Two servant sisters plan on criminal glory. In French writer Jean Genet’s three-hander play The Maids,they indulge in dress-ups while plotting to poison their mistress, who treats her underlings as children, their identities interchangeable.
Closet readers of tabloid Murdermagazine, these siblings cannot achieve class equality, plumping instead for violent infamy as outcasts: elder sister Solange dreams of donning a red dress to accompany her blazing headline: THE FAMOUS CRIMINAL. “My despair makes me invincible,” she says.
Younger sister Claire assumes the mistress’s identity as she takes her turn at dressing in a white frock. She dreams of being THE POISONER and THE KILLER but protests at having to protect her neck during the pair’s secret ceremonies, for fear Solange will strangle her.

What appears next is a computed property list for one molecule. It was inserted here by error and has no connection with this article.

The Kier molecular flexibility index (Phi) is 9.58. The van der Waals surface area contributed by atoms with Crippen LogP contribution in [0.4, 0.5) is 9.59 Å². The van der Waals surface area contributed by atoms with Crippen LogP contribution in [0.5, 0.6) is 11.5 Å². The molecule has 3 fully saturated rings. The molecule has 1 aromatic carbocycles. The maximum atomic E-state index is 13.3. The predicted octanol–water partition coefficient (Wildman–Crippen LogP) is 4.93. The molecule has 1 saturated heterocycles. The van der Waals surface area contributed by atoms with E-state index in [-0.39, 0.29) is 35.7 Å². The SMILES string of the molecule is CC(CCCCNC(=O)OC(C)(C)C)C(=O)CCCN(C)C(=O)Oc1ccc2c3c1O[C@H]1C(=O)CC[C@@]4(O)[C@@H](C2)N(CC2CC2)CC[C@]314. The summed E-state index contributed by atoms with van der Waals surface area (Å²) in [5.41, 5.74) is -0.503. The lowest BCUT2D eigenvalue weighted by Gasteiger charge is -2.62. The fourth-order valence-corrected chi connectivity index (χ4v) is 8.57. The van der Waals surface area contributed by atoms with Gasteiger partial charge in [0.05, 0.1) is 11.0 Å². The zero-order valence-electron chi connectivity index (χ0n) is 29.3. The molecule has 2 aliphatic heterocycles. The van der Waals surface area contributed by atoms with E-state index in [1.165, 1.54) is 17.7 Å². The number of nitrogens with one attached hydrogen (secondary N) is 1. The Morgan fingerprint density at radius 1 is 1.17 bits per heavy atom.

“Each time one of these realities is entered into, it becomes the dominant reality,” director Ben Winspear tells Limelightvia video conference. He is referring to Genet’s obsessive imagining of his own death and the deaths of others in the 1948 novel Funeral Rites, but...